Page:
|| Major Products|
Ernst Grob AG
Axial roll forming machinery for the manufacturing of splined shafts and sheet metal components.
Escofier Technologies S.A.
Chalon Sur Saone, France
Radial spline rolling and gear burnishing machinery.
Rolling is the term used to designate forming (generally cold) of a round part (cylindrical or tapered) by tools, rotating or otherwise, in various numbers and arrangements around the work-piece. Forming can also be carried out at medium temperature on certain materials (in the aeronautical industry in particular).
Rolling is used increasingly because it brings many advantages compared with machining:
- Improved surface condition (which can be further improved by burnishing).
- Increased mechanical strength by work hardening (see below), by avoiding fracture starts generally due to tool marks or scratches and by fibring obtained on rolling.
- Economy of matter since the blank diameter (the one whose volume corresponds to that of the finished part) is less than that of the finished part (outer diameter).
- Shorter cycle time on machining in many applications (above all on spline rolling).
- Better quality is achieved than with conventional machining: rolling is therefore occasionally used to obtain a better quality than machining and to avoid milling.
There are generally two tools, but one, three or four tools are also regularly used (even more in certain cases). The reason for increasing the number of tools is to reduce the force applied locally to the workpiece in order to avoid deforming it too much (for instance, a hollow part). The tools are generally arranged symmetrically around the workpiece (except in the case of a single tool) to avoid stress on holding the workpiece,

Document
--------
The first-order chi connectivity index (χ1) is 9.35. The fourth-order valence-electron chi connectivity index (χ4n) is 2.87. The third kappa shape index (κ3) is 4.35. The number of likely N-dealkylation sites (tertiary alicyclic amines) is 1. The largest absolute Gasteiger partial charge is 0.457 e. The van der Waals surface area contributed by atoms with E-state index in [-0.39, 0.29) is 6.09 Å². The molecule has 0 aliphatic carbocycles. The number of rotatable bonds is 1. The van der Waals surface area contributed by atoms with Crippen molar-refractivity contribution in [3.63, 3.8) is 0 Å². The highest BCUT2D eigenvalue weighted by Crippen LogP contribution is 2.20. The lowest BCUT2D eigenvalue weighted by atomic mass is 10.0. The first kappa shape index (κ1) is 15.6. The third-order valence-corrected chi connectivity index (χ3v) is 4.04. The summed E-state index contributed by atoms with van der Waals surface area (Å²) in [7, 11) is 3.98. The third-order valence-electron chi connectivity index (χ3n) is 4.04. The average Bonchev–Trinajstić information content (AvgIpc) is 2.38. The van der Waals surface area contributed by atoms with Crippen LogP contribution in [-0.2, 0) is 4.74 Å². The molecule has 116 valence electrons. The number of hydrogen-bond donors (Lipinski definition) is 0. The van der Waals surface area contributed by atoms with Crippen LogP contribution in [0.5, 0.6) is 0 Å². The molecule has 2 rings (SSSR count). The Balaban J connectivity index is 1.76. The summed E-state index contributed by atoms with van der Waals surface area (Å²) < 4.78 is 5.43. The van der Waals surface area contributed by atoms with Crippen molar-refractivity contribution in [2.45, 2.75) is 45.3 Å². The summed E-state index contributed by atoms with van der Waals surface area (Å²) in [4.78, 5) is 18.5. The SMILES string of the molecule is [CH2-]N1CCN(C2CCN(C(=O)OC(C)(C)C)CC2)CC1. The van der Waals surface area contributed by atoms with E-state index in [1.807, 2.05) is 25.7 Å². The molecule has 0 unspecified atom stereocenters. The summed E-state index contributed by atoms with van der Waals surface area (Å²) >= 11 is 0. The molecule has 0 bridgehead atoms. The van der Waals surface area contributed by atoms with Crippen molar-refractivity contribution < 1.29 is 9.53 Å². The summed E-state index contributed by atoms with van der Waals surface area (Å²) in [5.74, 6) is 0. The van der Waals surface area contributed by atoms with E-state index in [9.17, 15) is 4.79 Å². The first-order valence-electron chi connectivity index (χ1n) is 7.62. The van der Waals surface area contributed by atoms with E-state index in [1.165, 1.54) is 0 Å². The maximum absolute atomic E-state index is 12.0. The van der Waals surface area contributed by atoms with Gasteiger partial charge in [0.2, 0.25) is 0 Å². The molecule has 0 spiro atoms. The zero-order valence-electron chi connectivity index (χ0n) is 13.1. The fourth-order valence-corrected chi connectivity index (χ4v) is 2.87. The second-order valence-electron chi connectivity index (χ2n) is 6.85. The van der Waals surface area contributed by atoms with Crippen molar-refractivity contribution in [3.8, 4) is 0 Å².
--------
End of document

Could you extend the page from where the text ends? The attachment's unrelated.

and maintains the workpiece in the centre of the tools (no radial movement of the workpiece during forming, an important factor when working long bars or heavy items, for instance).
There are three possible tool shapes:
- Convex: the tools have a circular form with an outer active surface.
- Straight: these are usually called rack or die stock.
- Concave: the tools have a circular shape but with an inner active surface.
HOW IT WORKS
The tool has one (or several) relief profiles and is driven in rotation. Contact between the tool and the workpiece drives the latter in rotation and a mirror profile of the tool is progressively impressed on the workpiece through the force applied to the tools and the variable profile of the tool. Between two tool profiles, the part material is displayed to form the outer diameter of the profile. This displacement is parallel to the surfaces in contact between the tool and the workpiece. It flows all the more easily as the angle between the tool and workpiece contact surfaces and the direction of the force (or the variation of profile) approaches 90°. If not used to develop a profile, displacement of the material can be used to tie two parts. This operation consists of crimping. The tie can be either in translation or in rotation with or without leaktightness between the two workpieces. Certain rolling operations are designed only to create a surface finish on the workpiece or to calibrate a particular shape. In this case, there is no or very little displacement of the material. This is called burnishing or finish rolling (in particular used for the pinions of gear boxes to avoid costly operations such as shaving, grinding or honing).
The rolling cycle breaks down into three parts:
- Penetration: The tool is brought to the workpiece and presses against it either to "print" its profile on the previously smoothed blank, or for burnishing or calibrating the surface.
- Calibration: The workpiece is made round, which is not the case momentarily during penetration.
- Decompression: The tool and the workpiece move apart in order to free the workpiece and machine elasticities. This phase ultimately makes a workpiece circular or otherwise. Failed decompression will induce a "signature" in the part, which is no longer round (visible on measuring its circularity).
Contact Great Lakes Gear Technologies for more information.